GARY AKERS: Master of Light

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Gary Akers featured in Maine Home + Design

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Written by Gary Akers

June 1, 2014 at 10:12 am


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Gary Akers will present “Cherished Moments,” an exhibition of more than 20 new egg temperas, watercolors and giclée prints, opening on Saturday, July 20, at the Green Schoolhouse, a restored one-room Finnish school located two miles down the St. George peninsula on Route 131. The artist will be on hand from 10 a.m. to 5 p.m. each day to meet the public and discuss his exhibition, which will continue through Sunday, August 25.

The show will feature scenes that Akers painted in both Maine and Kentucky; he has painted in Maine every summer since 1976. Akers’ works are in the collections of several museums, and from August 31 through November 3 the Owensboro Museum of Fine Art in Kentucky will be holding a retrospective exhibition of his egg tempera and watercolor paintings.

For more information, call 859-AK0-ARTS or visit

Written by Gary Akers

July 20, 2013 at 3:39 pm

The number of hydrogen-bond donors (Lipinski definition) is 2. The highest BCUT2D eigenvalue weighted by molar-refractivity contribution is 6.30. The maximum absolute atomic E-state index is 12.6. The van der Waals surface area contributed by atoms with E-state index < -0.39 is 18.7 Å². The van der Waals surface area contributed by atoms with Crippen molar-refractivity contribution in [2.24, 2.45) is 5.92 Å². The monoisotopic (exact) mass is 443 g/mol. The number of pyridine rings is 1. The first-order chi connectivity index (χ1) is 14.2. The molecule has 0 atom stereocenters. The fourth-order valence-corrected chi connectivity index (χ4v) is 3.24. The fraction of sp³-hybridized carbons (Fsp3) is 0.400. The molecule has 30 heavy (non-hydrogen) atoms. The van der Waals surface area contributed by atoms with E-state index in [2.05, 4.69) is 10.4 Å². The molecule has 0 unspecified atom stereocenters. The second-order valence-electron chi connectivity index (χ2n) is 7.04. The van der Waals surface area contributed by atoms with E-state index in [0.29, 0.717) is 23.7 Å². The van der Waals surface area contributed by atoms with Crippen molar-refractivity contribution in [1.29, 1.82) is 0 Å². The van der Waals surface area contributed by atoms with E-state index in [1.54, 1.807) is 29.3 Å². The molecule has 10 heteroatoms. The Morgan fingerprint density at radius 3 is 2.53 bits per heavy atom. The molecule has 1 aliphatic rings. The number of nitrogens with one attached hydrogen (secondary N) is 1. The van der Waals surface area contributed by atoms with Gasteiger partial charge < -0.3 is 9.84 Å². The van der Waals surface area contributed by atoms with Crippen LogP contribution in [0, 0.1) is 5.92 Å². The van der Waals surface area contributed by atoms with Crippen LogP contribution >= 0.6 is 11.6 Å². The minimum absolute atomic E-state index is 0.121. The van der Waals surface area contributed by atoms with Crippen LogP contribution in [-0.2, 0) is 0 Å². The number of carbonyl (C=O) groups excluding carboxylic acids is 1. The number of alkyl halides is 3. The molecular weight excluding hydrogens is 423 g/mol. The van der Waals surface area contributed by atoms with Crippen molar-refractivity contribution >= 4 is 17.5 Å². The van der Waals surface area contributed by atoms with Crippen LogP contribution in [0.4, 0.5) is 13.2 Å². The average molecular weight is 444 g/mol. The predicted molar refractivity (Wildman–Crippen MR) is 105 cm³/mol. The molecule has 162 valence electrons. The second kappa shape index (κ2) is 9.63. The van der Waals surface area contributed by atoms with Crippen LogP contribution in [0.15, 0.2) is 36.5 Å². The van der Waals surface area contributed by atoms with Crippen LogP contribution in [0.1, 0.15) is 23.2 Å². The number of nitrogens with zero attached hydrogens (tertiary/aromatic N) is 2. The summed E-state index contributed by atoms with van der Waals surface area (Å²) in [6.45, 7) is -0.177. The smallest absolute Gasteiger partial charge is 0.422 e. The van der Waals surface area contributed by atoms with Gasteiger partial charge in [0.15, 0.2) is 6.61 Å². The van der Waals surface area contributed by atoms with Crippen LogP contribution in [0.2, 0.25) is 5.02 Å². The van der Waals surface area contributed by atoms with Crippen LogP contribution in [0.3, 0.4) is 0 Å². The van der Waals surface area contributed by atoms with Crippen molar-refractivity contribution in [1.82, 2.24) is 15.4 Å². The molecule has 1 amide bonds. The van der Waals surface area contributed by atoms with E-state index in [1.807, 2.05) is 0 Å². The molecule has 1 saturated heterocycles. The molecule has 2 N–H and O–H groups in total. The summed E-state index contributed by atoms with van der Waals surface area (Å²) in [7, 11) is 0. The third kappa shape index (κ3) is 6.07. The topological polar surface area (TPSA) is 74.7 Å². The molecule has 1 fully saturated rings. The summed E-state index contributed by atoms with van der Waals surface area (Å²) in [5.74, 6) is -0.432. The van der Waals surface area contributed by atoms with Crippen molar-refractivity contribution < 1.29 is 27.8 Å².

Haynes Gallery features artist Gary Akers

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Gary Akers “Maine Mornings” Exhibition Features 25 Tempera and watercolor paintings. Opening reception: Saturday Morning June 4th, 9 to Noon.

THOMASTON, Maine — There is nothing quite like a Maine morning. The sun rises earlier here than anywhere else in the nation, and for a few quiet moments, you feel as though you’re the only person awake, anywhere. For the artist Gary Akers, there’s no better time to capture the romance of this place.

“It’s a beautiful time,” Akers says. “The morning makes it a little more special. The mist from the ocean, the sea air — there’s a little more magic here than other places.”

A new exhibit of Akers’ work at Haynes Galleries in Thomaston, on view through June 29, celebrates that magic. There will be an opening reception for “Gary Akers: Maine Mornings” from 9 a.m. to noon Saturday, June 4.